Yet there is hope! Tons of commenters here at I Speak Comics and at Shoryuken.com recognize that storytelling could improve the depth of our favorite fighters and add a little something extra to our experience. With the rise of console gaming, the decline of American arcades, and increased expectations for $60 games I think we’re in a very unique spot to see fighting game stories evolve in the next few years but only time will tell.
The second installment of WFGSLS is here guys! First off I want to thank everyone who commented here at I Speak Comics, Shoryuken.com, and at Eventhubs.com. While some of your responses were pure trolling (heh, shame on you) I really appreciated the well-thought out rants, diatribes, and essays written by readers both supporting stories and not.
However, I wanted to point out that I’m not trying to force feed you the idea that fighting games NEED stories (after 20 successful years without them why would I try?), but rather I’m trying to explain why they don’t have them. Do I believe fighting games might provide a more well-rounded experience for players if they did have a serviceable canon? Absolutely, but that’s besides the point. So without further ado, it’s on to part TWO!
Round 2 – Multiple Characters and Endings but a Want of Modes
It’s safe to say that while Street Fighter put fighting games on the map, it was Street Fighter II that changed the game forever. How? By adding the character select screen. Now what was once a single player/character experience exploded into a flurry of unique choices when deciding one’s combatant. SFII featured 7 all-new fighters, from a bear-hugging wrestler straight out of the U.S.S.R., to a green mutated monster that somehow rolled out of Brazil’s darkest jungles. Never before had such a whirlwind cast of freaks and fighters found their way into an arcade cabinet. Add to that a Vs. mode which encouraged human competition and a rock solid gameplay system and you’ve got a game that people are still playing to this day.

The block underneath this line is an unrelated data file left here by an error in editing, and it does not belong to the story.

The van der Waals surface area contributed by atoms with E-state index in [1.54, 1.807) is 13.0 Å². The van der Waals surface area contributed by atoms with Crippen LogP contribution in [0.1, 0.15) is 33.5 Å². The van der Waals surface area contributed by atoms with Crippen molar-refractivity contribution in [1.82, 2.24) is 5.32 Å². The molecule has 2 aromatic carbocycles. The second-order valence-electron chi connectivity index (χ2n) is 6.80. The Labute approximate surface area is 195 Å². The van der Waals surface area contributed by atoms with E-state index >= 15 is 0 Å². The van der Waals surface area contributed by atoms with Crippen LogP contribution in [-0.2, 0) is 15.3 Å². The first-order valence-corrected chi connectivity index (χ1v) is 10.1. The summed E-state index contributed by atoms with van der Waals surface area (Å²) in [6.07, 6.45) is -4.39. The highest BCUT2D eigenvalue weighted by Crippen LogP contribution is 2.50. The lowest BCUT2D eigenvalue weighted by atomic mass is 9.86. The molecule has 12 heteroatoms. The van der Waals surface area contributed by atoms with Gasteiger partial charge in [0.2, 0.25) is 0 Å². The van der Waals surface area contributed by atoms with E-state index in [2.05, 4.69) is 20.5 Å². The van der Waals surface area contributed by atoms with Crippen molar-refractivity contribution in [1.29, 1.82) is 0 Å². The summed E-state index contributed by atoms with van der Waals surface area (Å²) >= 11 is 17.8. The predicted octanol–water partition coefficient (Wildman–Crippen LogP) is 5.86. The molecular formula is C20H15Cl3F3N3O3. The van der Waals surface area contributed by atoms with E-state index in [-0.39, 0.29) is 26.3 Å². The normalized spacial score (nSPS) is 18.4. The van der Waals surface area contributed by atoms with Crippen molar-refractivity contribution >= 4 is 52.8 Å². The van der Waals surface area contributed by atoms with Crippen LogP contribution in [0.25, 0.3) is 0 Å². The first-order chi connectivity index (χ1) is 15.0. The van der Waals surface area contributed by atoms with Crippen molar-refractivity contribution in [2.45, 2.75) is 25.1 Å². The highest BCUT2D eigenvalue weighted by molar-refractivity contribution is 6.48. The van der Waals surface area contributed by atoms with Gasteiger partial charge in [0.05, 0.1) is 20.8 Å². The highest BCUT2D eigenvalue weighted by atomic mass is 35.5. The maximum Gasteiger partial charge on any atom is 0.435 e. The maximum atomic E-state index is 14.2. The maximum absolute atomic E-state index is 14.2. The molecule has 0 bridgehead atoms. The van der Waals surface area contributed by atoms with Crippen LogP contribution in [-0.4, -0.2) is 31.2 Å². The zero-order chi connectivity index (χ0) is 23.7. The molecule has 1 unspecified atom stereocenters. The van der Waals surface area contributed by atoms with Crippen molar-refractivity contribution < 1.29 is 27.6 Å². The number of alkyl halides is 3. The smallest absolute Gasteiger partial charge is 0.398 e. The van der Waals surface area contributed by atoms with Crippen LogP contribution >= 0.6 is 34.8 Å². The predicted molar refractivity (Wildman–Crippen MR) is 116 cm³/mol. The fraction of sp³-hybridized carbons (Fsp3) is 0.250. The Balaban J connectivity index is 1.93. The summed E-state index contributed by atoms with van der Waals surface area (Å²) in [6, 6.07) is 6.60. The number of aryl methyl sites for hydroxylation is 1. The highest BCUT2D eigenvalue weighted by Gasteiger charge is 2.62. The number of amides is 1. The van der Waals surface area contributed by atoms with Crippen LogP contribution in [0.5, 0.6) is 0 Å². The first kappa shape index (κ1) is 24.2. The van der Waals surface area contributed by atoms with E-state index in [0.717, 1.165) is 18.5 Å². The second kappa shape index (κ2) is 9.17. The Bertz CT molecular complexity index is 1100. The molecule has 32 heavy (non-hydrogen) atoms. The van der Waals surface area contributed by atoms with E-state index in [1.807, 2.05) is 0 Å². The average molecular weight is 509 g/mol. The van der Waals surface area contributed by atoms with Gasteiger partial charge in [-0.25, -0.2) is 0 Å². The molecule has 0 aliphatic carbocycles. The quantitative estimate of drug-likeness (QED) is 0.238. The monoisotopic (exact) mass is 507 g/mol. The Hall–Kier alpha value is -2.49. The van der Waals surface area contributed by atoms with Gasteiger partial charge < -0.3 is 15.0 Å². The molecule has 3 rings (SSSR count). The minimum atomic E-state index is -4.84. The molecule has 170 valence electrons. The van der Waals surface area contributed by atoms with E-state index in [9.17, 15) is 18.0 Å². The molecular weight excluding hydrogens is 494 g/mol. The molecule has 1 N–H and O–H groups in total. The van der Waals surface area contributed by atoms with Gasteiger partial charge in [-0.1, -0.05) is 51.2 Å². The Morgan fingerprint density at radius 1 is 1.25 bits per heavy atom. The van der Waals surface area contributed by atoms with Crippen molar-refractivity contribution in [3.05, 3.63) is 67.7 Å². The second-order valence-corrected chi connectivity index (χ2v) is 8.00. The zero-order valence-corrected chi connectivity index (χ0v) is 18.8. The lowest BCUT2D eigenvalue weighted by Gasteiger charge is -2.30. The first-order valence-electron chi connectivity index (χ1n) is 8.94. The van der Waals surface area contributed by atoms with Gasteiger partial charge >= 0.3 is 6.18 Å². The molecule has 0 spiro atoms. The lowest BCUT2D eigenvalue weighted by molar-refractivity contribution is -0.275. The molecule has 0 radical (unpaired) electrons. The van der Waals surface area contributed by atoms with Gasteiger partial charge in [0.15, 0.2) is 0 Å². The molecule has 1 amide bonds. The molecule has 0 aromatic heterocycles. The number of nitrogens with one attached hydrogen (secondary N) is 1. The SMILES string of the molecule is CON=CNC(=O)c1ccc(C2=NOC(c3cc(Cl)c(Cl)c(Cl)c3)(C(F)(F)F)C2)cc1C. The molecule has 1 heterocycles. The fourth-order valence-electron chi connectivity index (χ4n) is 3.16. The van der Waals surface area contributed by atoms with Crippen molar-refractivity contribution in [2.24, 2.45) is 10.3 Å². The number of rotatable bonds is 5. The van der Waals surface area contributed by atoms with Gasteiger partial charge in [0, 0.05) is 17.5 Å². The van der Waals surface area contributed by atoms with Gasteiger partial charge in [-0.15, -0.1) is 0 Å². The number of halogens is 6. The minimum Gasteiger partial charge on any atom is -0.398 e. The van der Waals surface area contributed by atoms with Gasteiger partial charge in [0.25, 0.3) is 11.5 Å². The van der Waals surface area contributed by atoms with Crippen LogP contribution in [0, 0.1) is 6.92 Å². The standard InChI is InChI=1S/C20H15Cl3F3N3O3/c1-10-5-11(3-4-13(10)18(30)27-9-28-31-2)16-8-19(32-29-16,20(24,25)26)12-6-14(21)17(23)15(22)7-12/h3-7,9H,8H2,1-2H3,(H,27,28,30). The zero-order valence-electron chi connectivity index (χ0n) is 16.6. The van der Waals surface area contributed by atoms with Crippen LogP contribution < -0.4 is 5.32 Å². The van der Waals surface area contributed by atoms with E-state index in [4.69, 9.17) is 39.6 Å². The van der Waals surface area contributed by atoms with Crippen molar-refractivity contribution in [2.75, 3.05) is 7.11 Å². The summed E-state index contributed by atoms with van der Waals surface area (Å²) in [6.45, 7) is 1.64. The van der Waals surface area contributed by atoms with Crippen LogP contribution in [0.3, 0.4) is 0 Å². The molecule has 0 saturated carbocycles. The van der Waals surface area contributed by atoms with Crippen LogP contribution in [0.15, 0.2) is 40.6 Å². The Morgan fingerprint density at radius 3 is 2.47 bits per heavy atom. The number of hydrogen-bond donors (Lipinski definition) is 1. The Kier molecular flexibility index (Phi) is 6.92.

However these unique new characters weren’t fighting in a vacuum. In one bold and brilliant move Capcom took a huge step in sculpting the SF universe into something more tangible and gave each fighter an ending cutscene after defeating Bison, the dastardly dictator of Shadowloo and end game boss. From that brief ending vignette you could sleep easy knowing that Chun-Li had avenged her father and that Guile had avenged Charlie, that Ryu had walked out on the awards ceremony and that Ken had finally married Eliza. Wait, what? And there we’ve stumbled upon our problem: Multiple characters with unique endings creates confusing canon.
Chun-Li defeats M. Bison to avenger her father by JcDizon:
Guile beats down Bison to avenge Charlie by JcDizon:
That needs some clarification, multiple characters with unique endings in which they all defeat the main boss separately, cause confusion. Why? Because the player doesn’t know what really happened at the end of the 2nd World Warrior Tournament. At least not until a subsequent game comes out. The same goes for Mortal Kombat and a whole host of other games, Samurai Showdown, Soul Calibur, Bloody Roar, the list goes on and on.
In the case of SF the character endings acted as a reward for players determined enough to battle through every warrior on their quest to defeat Bison. So unless you beat the game, you wouldn’t know what your character was fighting for in the first place. For some of us that doesn’t matter but it’s unquestionably poor storytelling. Again, we can blame it on the arcade mentality. No opening cutscenes meant the player got into the game quicker and unless they were familiar with the system, lost quicker, ensuring a constant stream of coins plinking into Capcom’s cabinets. If a player did manage to reach the end, the minute long cutscenes probably wouldn’t have cut into Capcom’s bottom line.